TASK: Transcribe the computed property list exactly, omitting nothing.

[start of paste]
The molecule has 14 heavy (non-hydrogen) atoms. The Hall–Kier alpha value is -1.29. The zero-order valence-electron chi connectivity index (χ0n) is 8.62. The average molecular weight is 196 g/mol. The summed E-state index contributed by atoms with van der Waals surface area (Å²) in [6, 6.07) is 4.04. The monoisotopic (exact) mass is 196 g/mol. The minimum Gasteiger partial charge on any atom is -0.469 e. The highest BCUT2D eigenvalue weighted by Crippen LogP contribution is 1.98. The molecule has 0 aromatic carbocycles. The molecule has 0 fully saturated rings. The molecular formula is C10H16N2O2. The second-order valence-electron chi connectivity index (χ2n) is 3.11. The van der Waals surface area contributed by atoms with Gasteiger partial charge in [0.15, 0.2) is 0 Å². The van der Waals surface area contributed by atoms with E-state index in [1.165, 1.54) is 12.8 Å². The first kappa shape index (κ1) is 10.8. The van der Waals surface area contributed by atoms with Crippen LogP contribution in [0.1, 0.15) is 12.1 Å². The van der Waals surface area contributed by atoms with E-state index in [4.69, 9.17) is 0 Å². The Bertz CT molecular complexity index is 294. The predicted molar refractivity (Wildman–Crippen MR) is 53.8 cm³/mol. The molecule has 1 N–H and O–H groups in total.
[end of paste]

The molecule has 14 heavy (non-hydrogen) atoms. The Hall–Kier alpha value is -1.29. The zero-order valence-electron chi connectivity index (χ0n) is 8.62. The average molecular weight is 196 g/mol. The summed E-state index contributed by atoms with van der Waals surface area (Å²) in [6, 6.07) is 4.04. The monoisotopic (exact) mass is 196 g/mol. The minimum Gasteiger partial charge on any atom is -0.469 e. The highest BCUT2D eigenvalue weighted by Crippen LogP contribution is 1.98. The molecule has 0 aromatic carbocycles. The molecule has 0 fully saturated rings. The molecular formula is C10H16N2O2. The second-order valence-electron chi connectivity index (χ2n) is 3.11. The van der Waals surface area contributed by atoms with Gasteiger partial charge in [0.15, 0.2) is 0 Å². The van der Waals surface area contributed by atoms with E-state index in [1.165, 1.54) is 12.8 Å². The first kappa shape index (κ1) is 10.8. The van der Waals surface area contributed by atoms with Crippen LogP contribution in [0.1, 0.15) is 12.1 Å². The van der Waals surface area contributed by atoms with E-state index in [4.69, 9.17) is 0 Å². The Bertz CT molecular complexity index is 294. The predicted molar refractivity (Wildman–Crippen MR) is 53.8 cm³/mol. The molecule has 1 N–H and O–H groups in total.